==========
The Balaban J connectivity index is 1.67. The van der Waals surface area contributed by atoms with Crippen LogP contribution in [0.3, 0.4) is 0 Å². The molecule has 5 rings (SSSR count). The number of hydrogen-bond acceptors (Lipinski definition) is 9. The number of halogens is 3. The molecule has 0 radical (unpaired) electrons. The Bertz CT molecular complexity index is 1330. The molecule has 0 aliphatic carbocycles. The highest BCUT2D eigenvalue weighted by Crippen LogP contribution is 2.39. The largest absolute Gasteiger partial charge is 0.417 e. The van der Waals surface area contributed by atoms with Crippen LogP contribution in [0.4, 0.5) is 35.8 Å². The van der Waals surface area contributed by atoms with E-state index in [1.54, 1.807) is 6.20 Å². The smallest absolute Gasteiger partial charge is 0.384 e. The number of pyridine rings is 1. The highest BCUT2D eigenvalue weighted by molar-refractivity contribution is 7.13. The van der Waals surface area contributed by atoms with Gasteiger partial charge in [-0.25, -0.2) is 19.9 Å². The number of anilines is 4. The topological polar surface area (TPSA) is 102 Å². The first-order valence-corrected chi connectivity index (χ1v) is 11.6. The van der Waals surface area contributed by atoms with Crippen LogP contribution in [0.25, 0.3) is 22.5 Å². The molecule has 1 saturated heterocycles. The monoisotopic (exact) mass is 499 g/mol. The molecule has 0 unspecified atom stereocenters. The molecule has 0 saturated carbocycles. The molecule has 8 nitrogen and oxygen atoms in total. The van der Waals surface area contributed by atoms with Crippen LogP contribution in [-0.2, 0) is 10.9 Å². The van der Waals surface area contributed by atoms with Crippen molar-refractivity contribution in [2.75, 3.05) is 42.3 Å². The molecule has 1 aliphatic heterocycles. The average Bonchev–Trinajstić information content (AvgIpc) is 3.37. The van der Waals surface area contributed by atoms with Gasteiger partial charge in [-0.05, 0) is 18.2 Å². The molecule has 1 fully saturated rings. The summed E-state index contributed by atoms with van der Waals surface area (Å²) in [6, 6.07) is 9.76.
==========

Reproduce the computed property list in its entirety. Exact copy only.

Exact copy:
The Balaban J connectivity index is 1.67. The van der Waals surface area contributed by atoms with Crippen LogP contribution in [0.3, 0.4) is 0 Å². The molecule has 5 rings (SSSR count). The number of hydrogen-bond acceptors (Lipinski definition) is 9. The number of halogens is 3. The molecule has 0 radical (unpaired) electrons. The Bertz CT molecular complexity index is 1330. The molecule has 0 aliphatic carbocycles. The highest BCUT2D eigenvalue weighted by Crippen LogP contribution is 2.39. The largest absolute Gasteiger partial charge is 0.417 e. The van der Waals surface area contributed by atoms with Crippen LogP contribution in [0.4, 0.5) is 35.8 Å². The van der Waals surface area contributed by atoms with E-state index in [1.54, 1.807) is 6.20 Å². The smallest absolute Gasteiger partial charge is 0.384 e. The number of pyridine rings is 1. The highest BCUT2D eigenvalue weighted by molar-refractivity contribution is 7.13. The van der Waals surface area contributed by atoms with Gasteiger partial charge in [-0.25, -0.2) is 19.9 Å². The number of anilines is 4. The topological polar surface area (TPSA) is 102 Å². The first-order valence-corrected chi connectivity index (χ1v) is 11.6. The van der Waals surface area contributed by atoms with Crippen LogP contribution in [0.25, 0.3) is 22.5 Å². The molecule has 1 saturated heterocycles. The monoisotopic (exact) mass is 499 g/mol. The molecule has 0 unspecified atom stereocenters. The molecule has 0 saturated carbocycles. The molecule has 8 nitrogen and oxygen atoms in total. The van der Waals surface area contributed by atoms with Crippen LogP contribution in [-0.2, 0) is 10.9 Å². The van der Waals surface area contributed by atoms with Crippen molar-refractivity contribution in [2.75, 3.05) is 42.3 Å². The molecule has 1 aliphatic heterocycles. The average Bonchev–Trinajstić information content (AvgIpc) is 3.37. The van der Waals surface area contributed by atoms with Gasteiger partial charge in [-0.05, 0) is 18.2 Å². The molecule has 1 fully saturated rings. The summed E-state index contributed by atoms with van der Waals surface area (Å²) in [6, 6.07) is 9.76.